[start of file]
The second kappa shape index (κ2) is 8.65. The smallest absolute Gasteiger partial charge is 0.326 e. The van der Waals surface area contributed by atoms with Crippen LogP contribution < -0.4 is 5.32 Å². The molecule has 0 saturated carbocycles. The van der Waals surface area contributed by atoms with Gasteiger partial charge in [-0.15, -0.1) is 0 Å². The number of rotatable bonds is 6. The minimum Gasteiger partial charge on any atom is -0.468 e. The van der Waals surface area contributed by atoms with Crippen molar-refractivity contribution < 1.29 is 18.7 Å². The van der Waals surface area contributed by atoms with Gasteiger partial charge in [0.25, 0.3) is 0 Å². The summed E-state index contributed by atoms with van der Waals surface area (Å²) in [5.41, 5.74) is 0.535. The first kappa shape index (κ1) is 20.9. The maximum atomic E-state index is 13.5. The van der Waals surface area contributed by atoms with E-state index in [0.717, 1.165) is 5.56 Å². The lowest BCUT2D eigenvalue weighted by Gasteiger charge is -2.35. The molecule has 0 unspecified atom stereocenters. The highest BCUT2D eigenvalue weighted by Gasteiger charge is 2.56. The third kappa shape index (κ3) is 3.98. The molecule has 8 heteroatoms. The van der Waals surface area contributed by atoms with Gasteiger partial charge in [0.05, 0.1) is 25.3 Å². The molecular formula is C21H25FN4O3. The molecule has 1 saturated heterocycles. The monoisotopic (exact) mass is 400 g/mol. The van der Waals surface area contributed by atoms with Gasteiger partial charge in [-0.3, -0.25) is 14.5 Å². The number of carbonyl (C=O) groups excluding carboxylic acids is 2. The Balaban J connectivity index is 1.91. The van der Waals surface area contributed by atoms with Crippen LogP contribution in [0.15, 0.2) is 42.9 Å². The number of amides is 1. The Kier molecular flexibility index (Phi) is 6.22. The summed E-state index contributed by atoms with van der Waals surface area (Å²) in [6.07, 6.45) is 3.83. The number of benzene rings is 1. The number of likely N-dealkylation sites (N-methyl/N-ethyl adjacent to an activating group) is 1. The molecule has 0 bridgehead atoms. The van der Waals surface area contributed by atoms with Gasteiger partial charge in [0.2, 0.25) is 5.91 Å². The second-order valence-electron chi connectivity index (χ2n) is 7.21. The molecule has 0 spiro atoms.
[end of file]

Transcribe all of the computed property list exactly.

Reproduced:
The second kappa shape index (κ2) is 8.65. The smallest absolute Gasteiger partial charge is 0.326 e. The van der Waals surface area contributed by atoms with Crippen LogP contribution < -0.4 is 5.32 Å². The molecule has 0 saturated carbocycles. The van der Waals surface area contributed by atoms with Gasteiger partial charge in [-0.15, -0.1) is 0 Å². The number of rotatable bonds is 6. The minimum Gasteiger partial charge on any atom is -0.468 e. The van der Waals surface area contributed by atoms with Crippen molar-refractivity contribution < 1.29 is 18.7 Å². The van der Waals surface area contributed by atoms with Gasteiger partial charge in [0.25, 0.3) is 0 Å². The summed E-state index contributed by atoms with van der Waals surface area (Å²) in [5.41, 5.74) is 0.535. The first kappa shape index (κ1) is 20.9. The maximum atomic E-state index is 13.5. The van der Waals surface area contributed by atoms with E-state index in [0.717, 1.165) is 5.56 Å². The lowest BCUT2D eigenvalue weighted by Gasteiger charge is -2.35. The molecule has 0 unspecified atom stereocenters. The highest BCUT2D eigenvalue weighted by Gasteiger charge is 2.56. The third kappa shape index (κ3) is 3.98. The molecule has 8 heteroatoms. The van der Waals surface area contributed by atoms with Gasteiger partial charge in [0.05, 0.1) is 25.3 Å². The molecular formula is C21H25FN4O3. The molecule has 1 saturated heterocycles. The monoisotopic (exact) mass is 400 g/mol. The van der Waals surface area contributed by atoms with Gasteiger partial charge in [-0.3, -0.25) is 14.5 Å². The number of carbonyl (C=O) groups excluding carboxylic acids is 2. The Balaban J connectivity index is 1.91. The van der Waals surface area contributed by atoms with Crippen LogP contribution in [0.15, 0.2) is 42.9 Å². The number of amides is 1. The Kier molecular flexibility index (Phi) is 6.22. The summed E-state index contributed by atoms with van der Waals surface area (Å²) in [6.07, 6.45) is 3.83. The number of benzene rings is 1. The number of likely N-dealkylation sites (N-methyl/N-ethyl adjacent to an activating group) is 1. The molecule has 0 bridgehead atoms. The van der Waals surface area contributed by atoms with Gasteiger partial charge in [0.2, 0.25) is 5.91 Å². The second-order valence-electron chi connectivity index (χ2n) is 7.21. The molecule has 0 spiro atoms.